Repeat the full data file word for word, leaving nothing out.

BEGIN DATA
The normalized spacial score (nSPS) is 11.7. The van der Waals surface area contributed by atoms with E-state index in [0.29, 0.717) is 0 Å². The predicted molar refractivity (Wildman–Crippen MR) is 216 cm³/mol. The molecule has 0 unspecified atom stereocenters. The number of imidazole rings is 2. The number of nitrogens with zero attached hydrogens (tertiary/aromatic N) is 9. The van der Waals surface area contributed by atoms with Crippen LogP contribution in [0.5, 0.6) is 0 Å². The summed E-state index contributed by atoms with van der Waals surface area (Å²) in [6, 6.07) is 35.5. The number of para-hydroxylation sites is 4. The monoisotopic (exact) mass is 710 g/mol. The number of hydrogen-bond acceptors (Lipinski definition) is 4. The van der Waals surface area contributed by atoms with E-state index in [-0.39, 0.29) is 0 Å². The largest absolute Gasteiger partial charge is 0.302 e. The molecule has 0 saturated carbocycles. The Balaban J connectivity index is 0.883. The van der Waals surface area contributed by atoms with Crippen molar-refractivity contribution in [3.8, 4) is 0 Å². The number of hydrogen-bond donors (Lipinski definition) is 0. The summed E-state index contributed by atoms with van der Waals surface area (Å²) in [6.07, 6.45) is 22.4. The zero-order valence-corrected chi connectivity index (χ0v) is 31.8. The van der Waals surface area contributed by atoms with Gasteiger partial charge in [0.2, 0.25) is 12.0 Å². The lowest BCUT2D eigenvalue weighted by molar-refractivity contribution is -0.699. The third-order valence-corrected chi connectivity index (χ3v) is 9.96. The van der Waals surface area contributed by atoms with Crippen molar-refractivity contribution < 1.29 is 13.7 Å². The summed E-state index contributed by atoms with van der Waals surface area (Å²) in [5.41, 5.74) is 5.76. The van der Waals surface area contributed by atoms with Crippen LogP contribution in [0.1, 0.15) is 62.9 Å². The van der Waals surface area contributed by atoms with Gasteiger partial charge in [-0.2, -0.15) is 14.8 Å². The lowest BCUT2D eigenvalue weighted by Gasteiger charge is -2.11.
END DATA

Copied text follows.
The normalized spacial score (nSPS) is 11.7. The van der Waals surface area contributed by atoms with E-state index in [0.29, 0.717) is 0 Å². The predicted molar refractivity (Wildman–Crippen MR) is 216 cm³/mol. The molecule has 0 unspecified atom stereocenters. The number of imidazole rings is 2. The number of nitrogens with zero attached hydrogens (tertiary/aromatic N) is 9. The van der Waals surface area contributed by atoms with Crippen LogP contribution in [0.5, 0.6) is 0 Å². The summed E-state index contributed by atoms with van der Waals surface area (Å²) in [6, 6.07) is 35.5. The number of para-hydroxylation sites is 4. The monoisotopic (exact) mass is 710 g/mol. The number of hydrogen-bond acceptors (Lipinski definition) is 4. The van der Waals surface area contributed by atoms with E-state index in [-0.39, 0.29) is 0 Å². The largest absolute Gasteiger partial charge is 0.302 e. The molecule has 0 saturated carbocycles. The Balaban J connectivity index is 0.883. The van der Waals surface area contributed by atoms with Crippen molar-refractivity contribution in [3.8, 4) is 0 Å². The number of hydrogen-bond donors (Lipinski definition) is 0. The summed E-state index contributed by atoms with van der Waals surface area (Å²) in [6.07, 6.45) is 22.4. The zero-order valence-corrected chi connectivity index (χ0v) is 31.8. The van der Waals surface area contributed by atoms with Gasteiger partial charge in [0.2, 0.25) is 12.0 Å². The lowest BCUT2D eigenvalue weighted by molar-refractivity contribution is -0.699. The third-order valence-corrected chi connectivity index (χ3v) is 9.96. The van der Waals surface area contributed by atoms with Crippen molar-refractivity contribution < 1.29 is 13.7 Å². The summed E-state index contributed by atoms with van der Waals surface area (Å²) in [5.41, 5.74) is 5.76. The van der Waals surface area contributed by atoms with Crippen LogP contribution in [0.1, 0.15) is 62.9 Å². The van der Waals surface area contributed by atoms with Gasteiger partial charge in [-0.2, -0.15) is 14.8 Å². The lowest BCUT2D eigenvalue weighted by Gasteiger charge is -2.11.